Sally sat at the back of the room, sipping a beer and watching the crowd. She would go on in about a half hour, and she would be ready by then. For now, it was time to relax.
The bar was dim, and a little bit dirty, but she liked it. It was one of her favorites to perform at, though she wasn’t quite sure why. It was crowded that night—a larger crowd than she was used to, but that was fine. Hopefully it would mean more of a tip, and money was always a plus. She wasn’t in it for the money, though. She just wanted to perform, and hell if anyone was going to stop her.
“Hey, Sal,” a voice returned her from her thoughts. It was her friend Jimmy. He worked at the bar on nights and weekends. Well, technically only Saturdays, but that was still part of weekends.
“What’s up?” she replied, motioning for him to sit.
He shook his head, “It’s about time for you to go on. Are you ready?”
“I will be when I need to be,” she rose, draining the last of her beer and setting the glass back on the table.
“Want my help getting things set up?”
She waved him off, “No, I’m fine. I’ll take care of it.”
“If you’re sure,” he gave a slight shrug and took her glass.
She moved to the stage and started plugging things in. She appreciated Jimmy’s offer, she supposed, but she didn’t want to rely on anybody’s help. If anyone was going to be getting her through things, it would be her.
She didn’t actually even know Jimmy very well. They went to the same university and had a couple of gen ed classes together, but they didn’t really know each other. She had only interacted with him much in a group project, but she got along with him well enough. She enjoyed his company.
Sally shook her head. It wasn’t the time to get caught up in thoughts about some guy. She finished setting up her amp and guitar and, after a bit of sound checking and tuning, stood at the microphone. She didn’t bother introducing herself—they knew her well enough by now.
She played through her usual set of songs. There were seven of them, about half an hour total, most of them fast-paced and heavy. She played what she liked, and what she liked was heavy and metal.
Sally packed up her equipment and went back to the table she had been sitting at before. At a lull in service, Jimmy came over to talk to her again.
“Shouldn’t you be working?”
“Nah, my shift ended during your show.”
“Speaking of, how’d I do?” she asked, inviting him to sit.
“Just as well as usual,” he replied with a smile, “Your third song sounded even better. I think that riff you added in the middle really brought things together.”
She raised a surprised eyebrow, “You noticed?” She had been experimenting with some new instrumentals, but she didn’t think anyone would have paid that much attention.
He put a hand behind his head and glanced away, “Well, yeah, I did. You’ve played here during my shifts several times, so I know your songs pretty well.”
She narrowed her eyes a little and examined his face. It was hard to tell in the low light, but… was he blushing? “So you’re saying it wasn’t good before?”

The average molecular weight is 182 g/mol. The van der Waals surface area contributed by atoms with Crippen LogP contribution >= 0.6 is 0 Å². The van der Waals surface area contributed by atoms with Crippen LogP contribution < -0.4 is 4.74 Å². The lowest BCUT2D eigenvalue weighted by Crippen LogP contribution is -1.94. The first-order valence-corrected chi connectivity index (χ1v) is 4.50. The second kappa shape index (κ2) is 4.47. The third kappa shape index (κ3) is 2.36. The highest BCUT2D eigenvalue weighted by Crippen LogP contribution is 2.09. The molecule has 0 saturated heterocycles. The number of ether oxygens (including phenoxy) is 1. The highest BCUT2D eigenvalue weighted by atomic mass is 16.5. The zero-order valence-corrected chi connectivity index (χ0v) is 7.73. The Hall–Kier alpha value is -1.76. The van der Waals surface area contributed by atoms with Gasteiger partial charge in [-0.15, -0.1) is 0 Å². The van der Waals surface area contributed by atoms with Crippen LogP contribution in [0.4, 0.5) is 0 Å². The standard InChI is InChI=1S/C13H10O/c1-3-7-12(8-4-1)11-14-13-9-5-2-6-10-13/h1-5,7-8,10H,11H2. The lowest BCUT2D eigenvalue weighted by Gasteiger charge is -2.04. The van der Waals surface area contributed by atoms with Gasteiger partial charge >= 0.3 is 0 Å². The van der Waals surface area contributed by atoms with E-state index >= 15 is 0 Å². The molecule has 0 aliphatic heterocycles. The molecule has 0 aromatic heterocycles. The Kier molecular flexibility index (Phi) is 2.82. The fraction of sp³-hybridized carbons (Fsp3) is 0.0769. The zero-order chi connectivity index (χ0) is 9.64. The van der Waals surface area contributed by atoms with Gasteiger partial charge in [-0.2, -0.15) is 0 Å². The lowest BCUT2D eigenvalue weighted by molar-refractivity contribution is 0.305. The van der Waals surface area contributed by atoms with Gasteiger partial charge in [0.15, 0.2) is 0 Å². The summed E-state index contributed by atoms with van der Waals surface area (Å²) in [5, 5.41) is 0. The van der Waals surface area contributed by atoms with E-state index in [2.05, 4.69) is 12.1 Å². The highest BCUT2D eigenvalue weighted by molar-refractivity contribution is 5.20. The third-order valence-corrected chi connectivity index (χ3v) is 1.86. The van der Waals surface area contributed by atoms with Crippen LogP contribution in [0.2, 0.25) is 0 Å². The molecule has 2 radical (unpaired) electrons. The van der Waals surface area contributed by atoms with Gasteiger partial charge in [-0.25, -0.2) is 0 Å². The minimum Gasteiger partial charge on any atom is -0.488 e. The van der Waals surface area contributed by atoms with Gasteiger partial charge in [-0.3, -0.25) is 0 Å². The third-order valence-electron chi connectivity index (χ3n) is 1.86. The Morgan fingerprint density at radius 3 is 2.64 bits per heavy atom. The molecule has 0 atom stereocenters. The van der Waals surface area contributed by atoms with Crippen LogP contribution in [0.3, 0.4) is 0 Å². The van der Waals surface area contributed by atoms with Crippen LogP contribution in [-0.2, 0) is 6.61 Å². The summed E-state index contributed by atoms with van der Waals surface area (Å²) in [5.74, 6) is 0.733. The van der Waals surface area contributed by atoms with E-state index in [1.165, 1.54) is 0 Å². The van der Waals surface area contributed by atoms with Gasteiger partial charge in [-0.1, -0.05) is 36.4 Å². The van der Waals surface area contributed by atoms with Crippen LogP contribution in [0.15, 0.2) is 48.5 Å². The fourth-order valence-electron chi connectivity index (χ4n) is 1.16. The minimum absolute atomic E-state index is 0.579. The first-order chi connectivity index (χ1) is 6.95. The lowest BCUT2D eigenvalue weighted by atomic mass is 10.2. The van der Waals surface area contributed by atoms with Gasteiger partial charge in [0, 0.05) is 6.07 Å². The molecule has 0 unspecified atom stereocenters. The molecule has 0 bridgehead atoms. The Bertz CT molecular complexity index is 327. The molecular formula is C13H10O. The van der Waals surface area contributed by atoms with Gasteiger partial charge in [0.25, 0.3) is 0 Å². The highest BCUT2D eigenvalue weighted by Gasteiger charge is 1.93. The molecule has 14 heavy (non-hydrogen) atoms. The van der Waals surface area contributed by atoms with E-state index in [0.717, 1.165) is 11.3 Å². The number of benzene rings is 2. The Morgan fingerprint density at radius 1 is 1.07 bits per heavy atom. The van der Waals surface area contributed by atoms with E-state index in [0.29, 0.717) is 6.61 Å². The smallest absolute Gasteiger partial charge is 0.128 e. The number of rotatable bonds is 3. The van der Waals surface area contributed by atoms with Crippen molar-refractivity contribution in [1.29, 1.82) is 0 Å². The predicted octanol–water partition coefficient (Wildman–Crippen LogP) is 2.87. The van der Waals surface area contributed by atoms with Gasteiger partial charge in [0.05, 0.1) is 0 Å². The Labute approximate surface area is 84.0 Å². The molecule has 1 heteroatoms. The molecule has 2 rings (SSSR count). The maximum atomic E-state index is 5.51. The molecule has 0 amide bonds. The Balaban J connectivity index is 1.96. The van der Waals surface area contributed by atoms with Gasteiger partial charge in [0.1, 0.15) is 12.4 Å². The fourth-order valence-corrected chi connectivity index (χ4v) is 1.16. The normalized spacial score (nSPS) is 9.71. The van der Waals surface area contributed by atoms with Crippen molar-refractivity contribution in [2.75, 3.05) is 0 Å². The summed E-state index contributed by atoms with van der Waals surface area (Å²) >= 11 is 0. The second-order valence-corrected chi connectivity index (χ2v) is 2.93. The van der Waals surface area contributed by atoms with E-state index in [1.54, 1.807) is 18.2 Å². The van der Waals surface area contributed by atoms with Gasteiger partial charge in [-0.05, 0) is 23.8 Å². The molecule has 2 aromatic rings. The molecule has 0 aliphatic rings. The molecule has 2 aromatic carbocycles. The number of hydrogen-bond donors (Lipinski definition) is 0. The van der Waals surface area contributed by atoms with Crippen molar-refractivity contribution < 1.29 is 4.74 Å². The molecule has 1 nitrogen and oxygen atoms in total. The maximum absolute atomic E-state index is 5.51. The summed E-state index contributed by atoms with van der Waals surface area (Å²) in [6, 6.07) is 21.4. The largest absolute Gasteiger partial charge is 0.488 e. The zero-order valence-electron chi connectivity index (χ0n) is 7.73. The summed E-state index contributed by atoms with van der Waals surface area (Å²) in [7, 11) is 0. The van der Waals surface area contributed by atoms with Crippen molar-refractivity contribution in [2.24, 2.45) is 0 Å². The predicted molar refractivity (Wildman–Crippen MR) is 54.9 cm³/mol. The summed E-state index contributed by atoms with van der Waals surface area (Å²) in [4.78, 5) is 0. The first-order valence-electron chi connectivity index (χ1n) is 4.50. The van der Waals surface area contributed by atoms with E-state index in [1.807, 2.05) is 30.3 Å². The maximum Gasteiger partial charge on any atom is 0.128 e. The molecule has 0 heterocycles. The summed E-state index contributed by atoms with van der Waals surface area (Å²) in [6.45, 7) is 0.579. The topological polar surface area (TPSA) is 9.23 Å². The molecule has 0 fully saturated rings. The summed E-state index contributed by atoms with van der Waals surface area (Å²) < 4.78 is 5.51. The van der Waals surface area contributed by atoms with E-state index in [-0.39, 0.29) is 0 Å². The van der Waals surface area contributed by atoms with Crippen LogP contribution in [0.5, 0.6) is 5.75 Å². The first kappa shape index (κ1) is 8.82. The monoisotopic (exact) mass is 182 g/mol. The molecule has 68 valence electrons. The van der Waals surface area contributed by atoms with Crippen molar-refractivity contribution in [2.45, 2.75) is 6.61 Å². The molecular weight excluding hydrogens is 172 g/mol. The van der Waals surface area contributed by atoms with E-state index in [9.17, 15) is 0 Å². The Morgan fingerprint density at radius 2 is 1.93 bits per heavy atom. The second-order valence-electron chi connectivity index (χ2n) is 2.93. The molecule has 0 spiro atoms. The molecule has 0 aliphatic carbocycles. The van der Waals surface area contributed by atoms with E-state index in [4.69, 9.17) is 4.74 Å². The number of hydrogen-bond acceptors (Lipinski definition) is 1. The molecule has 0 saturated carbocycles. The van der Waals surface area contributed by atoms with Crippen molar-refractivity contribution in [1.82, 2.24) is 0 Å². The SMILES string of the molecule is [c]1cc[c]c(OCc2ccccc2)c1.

A panicked look came over his face, “No no no, that’s not what I-”
She chuckled, “I know, I’m messing with you. I’m glad you noticed it, I’d been leaning towards making that change a regular one.” She could see the tension and fear drain from his face and held back a second laugh.
“Gah, don’t do that,” he shook his head, “That was not fair.”
“Sorry,” she smiled again, “You want a drink?”
“Hm? Oh, no thanks. I don’t drink.”
“You work at a bar.”
He shrugged, “It pays, and the hours work.”
“Well, I’m going to have one,” she got up and ordered a drink. “You know,” she started as she returned, “I don’t see you around campus much.”
“Oh, I don’t live on campus. My parents live in town, so I stay at home.”
“You live with your parents?” she laughed, “How lame is that?”
He gave a half smile, “I’m happy with it. I don’t have to pay for food or housing, and I don’t have to move.”
She couldn’t deny that he had a point. She decided to change the topic instead of giving him the satisfaction of agreement, “What’s your major again? I feel like you’ve told me, but I don’t remember.”
“Fiction. I’ve always loved reading, so I started writing stories, and it kind of escalated from there.”
“Alright, cool. It probably won’t surprise you to hear that I’m majoring in music. I want to go on tour someday.”
He laughed, “I could’ve guessed that. Have you ever thought about performing in a group?”
She shook her head, “Nah. I’ve always been a one-woman show.”
He nodded, “I could see that,” he paused, “I want to publish a novel. I want my stories to reach people.”
“That’s a big dream.”
“Maybe it is. But I think it’s achievable.” He looked determined, and she could see a fire in his eyes that she wasn’t expecting.
She checked her watch. It was almost one in the morning. “Geez, I didn’t realize how late it was getting. I’ve got a class at like ten,” she stood up.
“I know, that’s one of the classes we have together.”
“Oh, right. I can never keep track.”
He rose and glanced out a window. He sighed, then turned back to her, “Do you want to hang out sometime?”
The question caught her off guard, but she took a moment to consider it, “You know what? Sure. This was fun.”
His face lit up, “Great! I look forward to it,” he glanced at her guitar and equipment, “Do you want help carrying that out?”
“I’d like that.”
He helped her carry her things to her car, then turned to go, “See you in class tomorrow.”
“Yeah. See ya.” She couldn’t help but smile.